Henderson, Aaron C., Reeve, Alan J., Jabado, Rima W. & Naylor, Gavin J. P., 2016, Taxonomic assessment of sharks, rays and guitarfishes (Chondrichthyes: Elasmobranchii) from south-eastern Arabia, using the NADH dehydrogenase subunit 2 (NADH 2) gene, Zoological Journal of the Linnean Society 176 (2), pp. 399-442 : 421-423

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Sixteen carcharhinid species were assessed. They yielded a between-group mean distance of 10.17 ± 0.62%. Two species exhibited notable sub-clustering, namely Carcharhinus leucas and Loxodon macrorhinus , but although there was strong branch support for these divisions, between-group mean distances were relatively low in both cases ( Table 1). Naylor et al. (2012) noted three sub-clusters within their C. leucas samples, one consisting of samples from the Atlantic ( C. leucas ), one consisting of samples from Malaysia ( C. cf. leucas 1) and one consisting of samples from South Africa ( C. cf. leucas 2). Each of the two sub-clusters from the present study grouped separately with C. cf. leucas 1 and C. cf. leucas 2. Two sub-clusters were reported by Naylor et al. (2012) within L. macrorhinus , which they designated L. macrorhinus (specimens from India, Borneo and Philippines) and L. cf. macrorhinus (specimens from India and Madagascar). The majority of specimens from the present study clustered with the latter, while the remaining specimens clustered with the former. A sub-cluster with strong branch support was also evident within this cluster, but the mean 1, Carcharhinus altimus ; 2, Carcharhinus amboinensis ; 3, Carcharhinus sorrah ; 4, Carcharhinus brevipinna ; 5, Carcharhinus macloti ; 6, Carcharhinus cf. limbatus ; 7, Carcharhinus cf. leucas 1; 8, Carcharhinus cf. leucas 2; 9, Carcharhinus cf. melanopterus ; 10, Carcharhinus falciformis ; 11, Carcharhinus leiodon ; 12, Carcharhinus longimanus ; 13, Carcharhinus plumbeus ; 14, Galeocerdo cuvier ; 15, Loxodon macrorhinus (cluster A); 16, Loxodon cf. macrorhinus ; 17, Loxodon macrorhinus (cluster B); 18, Negaprion acutidens ; 19, Rhizoprionodon acutus .

erally showing greatest similarity to geographically proximate specimens. The exception to this is Carcharhinus leiodon , which was not included in the Naylor et al. (2012) study. This species clustered between their Carcharhinus amblyrhynchoides and Carcharhinus tilstoni specimens.

distance between this sub-cluster and the remainder of the L. macrorhinus cluster was low ( Table 1).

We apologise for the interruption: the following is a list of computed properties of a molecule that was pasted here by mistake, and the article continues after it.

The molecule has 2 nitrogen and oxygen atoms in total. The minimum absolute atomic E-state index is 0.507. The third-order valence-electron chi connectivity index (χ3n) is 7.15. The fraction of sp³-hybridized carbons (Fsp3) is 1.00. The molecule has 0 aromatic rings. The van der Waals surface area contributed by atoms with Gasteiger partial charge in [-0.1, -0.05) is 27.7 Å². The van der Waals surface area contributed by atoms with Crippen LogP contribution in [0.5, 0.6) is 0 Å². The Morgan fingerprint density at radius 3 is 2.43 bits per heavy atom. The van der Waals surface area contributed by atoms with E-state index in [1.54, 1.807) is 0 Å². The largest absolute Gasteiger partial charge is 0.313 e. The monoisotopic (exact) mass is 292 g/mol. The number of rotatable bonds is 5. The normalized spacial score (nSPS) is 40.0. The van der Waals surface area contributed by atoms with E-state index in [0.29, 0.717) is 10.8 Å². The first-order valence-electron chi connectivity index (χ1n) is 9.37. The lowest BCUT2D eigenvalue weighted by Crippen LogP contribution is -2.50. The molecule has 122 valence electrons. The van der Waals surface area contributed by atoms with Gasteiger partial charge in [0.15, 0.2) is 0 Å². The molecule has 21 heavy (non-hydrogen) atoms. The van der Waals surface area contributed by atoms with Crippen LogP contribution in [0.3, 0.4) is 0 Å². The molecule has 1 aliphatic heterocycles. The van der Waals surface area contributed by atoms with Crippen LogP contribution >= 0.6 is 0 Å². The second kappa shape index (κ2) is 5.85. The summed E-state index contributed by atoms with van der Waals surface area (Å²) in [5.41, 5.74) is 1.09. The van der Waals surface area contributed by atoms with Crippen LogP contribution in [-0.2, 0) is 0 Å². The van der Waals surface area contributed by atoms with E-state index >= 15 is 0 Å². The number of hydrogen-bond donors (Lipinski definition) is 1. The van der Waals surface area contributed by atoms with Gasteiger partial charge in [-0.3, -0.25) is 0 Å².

Although C. plumbeus and C. altimus are morphologically distinct ( Fig. 3 View Figure 3 ), they formed a single cluster and exhibited a very low between-group mean distance ( Table 1). Naylor et al. (2012) also reported a single cluster containing Atlantic specimens of C. plumbeus and Atlantic/Pacific specimens of C. altimus , with a second cluster consisting of Pacific specimens of C. plumbeus designated C. cf. plumbeus . The specimens of both C. plumbeus and C. altimus from the present study clustered with the former.

A distinct genetic separation of western Atlantic and eastern Atlantic/Indo-Pacific specimens of C. limbatus was noted by Naylor et al. (2012), leading them to designate the latter C. cf. limbatus . The same authors also noted geographically separated divisions within C. melanopterus ( C. melanopterus in the Pacific and C. cf. melanopterus from Egypt) and Galeocerdo cuvier ( G. cuvier in the Indo-Pacific and G. cf. cuvier in the Atlantic). Specimens from the present study clustered with C. cf. limbatus , C. cf. melanopterus and G. cuvier , respectively. Similarly, Naylor et al. (2012) noted four subclusters within Rhizoprionodon acutus from across this species range. Based on the type locality, northern Indian Ocean specimens were designated R. acutus , those from western Africa R. cf. acutus 1, those from Australia R. cf. acutus 2 and those from Malaysia / Philippines R. cf. acutus 3 ( Naylor et al., 2012). Specimens from the present study all clustered with R. acutus . The remaining carcharhinid species clustered with the relevant taxa from Naylor et al. (2012), gen-

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